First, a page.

Visual artist and theorist working at the nexus of art and the biological sciences. Her work has been shown both nationally and internationally in museums and galleries including the Walker Art Center, the Smithsonian Institute, the Phillips Collection, P.S.1 Museum, the J. Paul Getty Museum, the Museum of Modern Art in Japan and the Mediznhistoriches Museum der Charite in Berlin. Her seminal text The Molecular Gaze: Art in the Genetic Age (co-authored with the late Dorothy Nelkin) was published in 2004 by Cold Spring Harbor Laboratory Press. She is the Chair of the Fine Arts Department of School of Visual Arts in New York since 2005. suzanneanker.com

 Alex Arteaga

Alex Arteaga

Alex Arteaga, artist, academic researcher at the Collegium for the Advanced Study of Picture Act and Embodiment, Humboldt Universität zu Berlin and visiting professor, MA Sound Studies, Berlin University of the Arts. Research interests include: Aesthetic practice and enactivism, auditory architecture, and aestehtic practice as phenomenological practice. His recent publications and projects include the book Sensuous Framing. Grundzüge einer Strategie zur Konzeption und Verwirklichung von Rahmenbedingungen des Wahrnehmens (Berlin 2011), the sound installation suburb.wasserspeicher (Singuhr Hörgalerie, Berlin 2010) and the performative video installation the emergence of form (University of Coventry 2011)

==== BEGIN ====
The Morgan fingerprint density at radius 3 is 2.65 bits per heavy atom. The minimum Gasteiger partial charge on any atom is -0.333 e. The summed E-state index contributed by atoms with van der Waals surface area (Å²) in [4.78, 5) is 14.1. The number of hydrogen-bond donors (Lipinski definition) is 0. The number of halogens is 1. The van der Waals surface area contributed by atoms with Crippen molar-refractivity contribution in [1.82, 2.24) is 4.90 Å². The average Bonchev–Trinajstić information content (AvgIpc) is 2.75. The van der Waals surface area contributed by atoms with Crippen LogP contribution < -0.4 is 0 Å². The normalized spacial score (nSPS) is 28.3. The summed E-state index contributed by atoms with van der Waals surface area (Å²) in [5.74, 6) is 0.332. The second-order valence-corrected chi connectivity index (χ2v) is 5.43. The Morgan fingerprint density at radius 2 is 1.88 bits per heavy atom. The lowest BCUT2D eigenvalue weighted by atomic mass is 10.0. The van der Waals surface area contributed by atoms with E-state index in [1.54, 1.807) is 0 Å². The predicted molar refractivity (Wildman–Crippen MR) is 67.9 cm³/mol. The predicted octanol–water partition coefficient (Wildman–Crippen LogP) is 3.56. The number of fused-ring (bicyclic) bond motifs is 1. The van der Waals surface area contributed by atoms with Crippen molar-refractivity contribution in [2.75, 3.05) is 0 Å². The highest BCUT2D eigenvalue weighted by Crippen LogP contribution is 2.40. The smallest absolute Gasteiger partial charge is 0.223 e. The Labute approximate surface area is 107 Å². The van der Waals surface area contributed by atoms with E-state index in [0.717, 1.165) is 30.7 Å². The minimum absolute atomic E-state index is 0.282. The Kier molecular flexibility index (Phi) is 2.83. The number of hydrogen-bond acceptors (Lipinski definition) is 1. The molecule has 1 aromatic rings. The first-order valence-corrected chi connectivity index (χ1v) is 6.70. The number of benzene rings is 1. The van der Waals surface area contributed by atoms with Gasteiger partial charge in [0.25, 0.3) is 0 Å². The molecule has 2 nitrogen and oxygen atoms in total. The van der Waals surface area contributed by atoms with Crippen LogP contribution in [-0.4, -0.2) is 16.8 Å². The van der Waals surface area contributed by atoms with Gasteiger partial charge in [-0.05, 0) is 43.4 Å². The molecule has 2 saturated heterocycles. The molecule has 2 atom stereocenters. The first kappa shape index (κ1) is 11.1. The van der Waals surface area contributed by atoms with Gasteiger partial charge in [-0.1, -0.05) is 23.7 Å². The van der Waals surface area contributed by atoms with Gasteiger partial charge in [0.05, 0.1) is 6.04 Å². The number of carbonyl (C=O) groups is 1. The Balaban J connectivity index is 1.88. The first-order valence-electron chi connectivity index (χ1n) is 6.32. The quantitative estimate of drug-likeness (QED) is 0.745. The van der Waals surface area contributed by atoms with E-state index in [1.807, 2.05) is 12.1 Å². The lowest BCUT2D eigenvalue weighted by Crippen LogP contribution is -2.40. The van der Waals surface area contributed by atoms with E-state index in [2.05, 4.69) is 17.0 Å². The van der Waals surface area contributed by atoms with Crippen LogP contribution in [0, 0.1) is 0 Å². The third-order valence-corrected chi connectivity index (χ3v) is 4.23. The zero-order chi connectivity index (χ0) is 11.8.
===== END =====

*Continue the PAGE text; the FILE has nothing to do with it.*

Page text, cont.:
Gabriele Brandstetter

Gabriele Brandstetter

Professor, Institut fur Theaterwissenschaften, Berlin. Research interests are in interdisciplinary cultural studies, especially in dance and theatre. Publications include Tanz als Anthropologie. Ed. Gabriele Brandstetter and Christoph Wulf. Munich: Wilhelm Fink Verlag, 2007; Bild-Sprung. TanzTheaterBewegung im Wechsel der Medien. Berlin: Theater der Zeit, 2005; and ReMembering the Body. Eds. Gabriele Brandstetter and Hortensia Völckers. Ostfildern-Ruit: Hatje Cantz, 2000.

 Horst Bredekamp

Horst Bredekamp

Professor, Humboldt University, Berlin and Permanent Fellow of the Institute for Advanced Study, Berlin. His research interests include iconoclasm, new media, and political iconography. Publications include Galilei der Künstler. Der Mond, die Sonne, die Hand, Berlin, Akademie, 2007; Michelangelo. Fünf Essays, Berlin Wagenbach 2009, and Theorie des Bildakts. Frankfurter Adorno-Vorlesungen 2007, Berlin Suhrkamp 2010.

 


 Mark Dery

Mark Dery

Cultural critic. Research interests include cyberstudies, the cultural effects of the Digital Age and "the pathological sublime." Publications include The Pyrotechnic Insanitarium: American Culture on the Brink. Grove Press, 1999; Escape Velocity: Cyberculture at the End of the Century. Grove Press, 1996 and Flame Wars: The Discourse of Cyberculture (ed.). Duke University Press, 1994.

 Ellen Esrock

Ellen Esrock

Associate Professor of Literature at Rensselaer Polytechnic Institute, Troy, NY. Research interests include embodied cognition and affective experience of the verbal and visual arts, theory of photography, phenomenology of literature and art. She has published The Reader's Eye: Visual Imaging as Reader Response (Johns Hopkins U. Press, 1994) and translated Umberto Eco's The Aesthetics of Chaosmos: The Poetics of James Joyce  (Harvard U. Press, 1989). Currently, she is working on Touching Words and Images: Empathy and the Visceral Sensory Body.

 Romana Filzmoser

Romana Filzmoser